Emergency planning escape vehicle
Great ideas in Issue #157, January/February 2016 Emergency planning beyond the bug-out bag. Got me wondering what would make the best “escape” vehicle. I am thinking a diesel. Gasoline would start to deteriorate in a year. Storing a large amount would be dangerous. You could store a large amount of diesel and be good to go. Newer diesel trucks use electronic fuel injection and if there was an EMP you would be dead on the road. Older Dodge Rams had mechanical fuel injection that did not need electronics from the truck. Prices on these trucks are somewhat reasonable although a lot of people are realizing the worth of these engines. High mileage shouldn’t be a problem if they were well serviced. Do have any thoughts on alternative escape vehicles?
Valdese, North Carolina
Good points for using an older Diesel vehicle, but I feel that depending on where you are planning on going with your vehicle, about any vehicle that has a large fuel tank and gets reasonable mileage will do the trick. Having an older vehicle without the electronic controls would also be a factor, should an EMP happen. I think keeping the vehicle trustworthy, the fuel tank full, and a few cans of fuel around is the most important factor: preparedness, again. With gas, just use the “stored” gas within a month and keep rotating it through the vehicle or other gasoline equipment so that the “stored” gas is always fresh. That’s much better than using additives. We like a pickup for an escape vehicle as you can also use it to pull a trailer of decent size where a car cannot. Also, our pickups are four-wheel-drive so will get us in to real wild places. Of course, it depends a lot on just where you are planning to bug out to: Uncle Jack’s farm or your remote fishing camp in the wilderness. — Jackie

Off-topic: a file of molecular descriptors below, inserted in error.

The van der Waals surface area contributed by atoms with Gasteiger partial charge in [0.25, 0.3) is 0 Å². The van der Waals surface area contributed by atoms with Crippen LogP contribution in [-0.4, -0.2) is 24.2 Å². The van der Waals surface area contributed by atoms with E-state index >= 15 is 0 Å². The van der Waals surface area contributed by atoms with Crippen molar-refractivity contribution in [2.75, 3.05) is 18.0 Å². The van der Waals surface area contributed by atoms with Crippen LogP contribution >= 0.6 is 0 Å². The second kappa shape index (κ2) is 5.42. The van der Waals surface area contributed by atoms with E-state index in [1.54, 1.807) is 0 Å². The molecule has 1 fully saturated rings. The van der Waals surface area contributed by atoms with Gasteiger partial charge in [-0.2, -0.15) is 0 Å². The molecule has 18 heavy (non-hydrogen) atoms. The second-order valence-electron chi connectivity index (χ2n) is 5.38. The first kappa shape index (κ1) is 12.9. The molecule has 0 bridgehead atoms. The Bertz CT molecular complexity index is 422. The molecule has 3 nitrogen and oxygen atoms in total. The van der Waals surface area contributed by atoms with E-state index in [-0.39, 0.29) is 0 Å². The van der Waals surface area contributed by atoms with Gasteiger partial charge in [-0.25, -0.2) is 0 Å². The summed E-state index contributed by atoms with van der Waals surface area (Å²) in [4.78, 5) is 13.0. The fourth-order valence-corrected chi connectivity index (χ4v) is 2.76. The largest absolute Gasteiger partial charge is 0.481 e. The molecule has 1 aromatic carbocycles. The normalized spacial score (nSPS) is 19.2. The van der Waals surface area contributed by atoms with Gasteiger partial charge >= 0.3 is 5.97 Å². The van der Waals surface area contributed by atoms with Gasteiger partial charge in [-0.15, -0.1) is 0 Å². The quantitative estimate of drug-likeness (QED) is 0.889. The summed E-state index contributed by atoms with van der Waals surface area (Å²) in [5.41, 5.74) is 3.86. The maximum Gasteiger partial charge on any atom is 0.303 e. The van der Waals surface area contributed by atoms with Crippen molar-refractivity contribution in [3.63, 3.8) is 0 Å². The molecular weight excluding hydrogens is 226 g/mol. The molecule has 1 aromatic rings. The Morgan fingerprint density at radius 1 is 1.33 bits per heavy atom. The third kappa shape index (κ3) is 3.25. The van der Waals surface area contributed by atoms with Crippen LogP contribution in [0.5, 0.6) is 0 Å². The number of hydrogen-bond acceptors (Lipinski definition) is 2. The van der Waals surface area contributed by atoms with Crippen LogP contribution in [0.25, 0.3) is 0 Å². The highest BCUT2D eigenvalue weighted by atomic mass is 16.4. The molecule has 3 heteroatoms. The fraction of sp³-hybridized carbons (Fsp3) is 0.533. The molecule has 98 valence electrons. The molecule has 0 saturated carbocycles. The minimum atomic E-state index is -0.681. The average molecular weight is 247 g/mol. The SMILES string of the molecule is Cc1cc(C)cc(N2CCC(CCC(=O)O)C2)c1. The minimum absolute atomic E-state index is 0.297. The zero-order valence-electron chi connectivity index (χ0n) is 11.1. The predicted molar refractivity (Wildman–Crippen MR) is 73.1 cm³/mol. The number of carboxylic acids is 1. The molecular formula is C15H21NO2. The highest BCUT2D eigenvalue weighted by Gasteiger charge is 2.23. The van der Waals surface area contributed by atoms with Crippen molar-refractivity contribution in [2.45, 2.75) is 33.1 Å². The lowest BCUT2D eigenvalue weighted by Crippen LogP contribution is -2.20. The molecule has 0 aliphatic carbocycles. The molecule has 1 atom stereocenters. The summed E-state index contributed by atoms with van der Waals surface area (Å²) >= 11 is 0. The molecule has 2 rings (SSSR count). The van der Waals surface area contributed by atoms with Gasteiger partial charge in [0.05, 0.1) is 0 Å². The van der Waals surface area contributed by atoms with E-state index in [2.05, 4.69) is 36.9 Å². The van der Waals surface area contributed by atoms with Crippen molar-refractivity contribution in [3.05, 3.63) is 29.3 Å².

I found a “recipe” for canning hamburger logs by rolling the meat into a solid log shape to fit into a canning jar. Leave 1″ head space & pressure can. Later you may slice this into hamburger patties. This seems to be one of those “too thick to be safe” ideas. Sure sounds easy! Your advice?
Well, in “the olden days” I used to just pack hamburger into wide mouth jars and can. But the resultant product looked like … well … dog food. Yuck! This is why I first brown my ground meat before packing it into jars, whether crumbled or made into patties. The patties done this way don’t taste like hamburgers … more like meatloaf. I put them on a cookie sheet, pour barbecue sauce on top and heat in the oven for 20 minutes at 300 degrees. I’m thinking the log thing would be too dense for safety and would also come out like my dog food canned hamburger from the past. I’d skip it. — Jackie
Cold hardy apricot tree
This year the last apricot tree died. Every year in spring it warms up, the trees bud then it freezes so I don’t get any apricots. I looked at the St Lawrence nursery but right now they’re just selling apple trees. Can you recommend a cold hard apricot tree that buds later? I had Moongold and Sungold but they just don’t like the cold.
I’d wait until the new guy at St. Lawrence gets going. I’m hoping they’ll soon be back in full swing. Meanwhile, Fedco Trees has Debbie’s Gold, Westcot, and Brookcot, all from Manchurian Apricot breeding. They do bloom later and are Zone 3 hardy, having smaller apricots. But if you’re like us, ANY apricot that tastes good is a WIN! — Jackie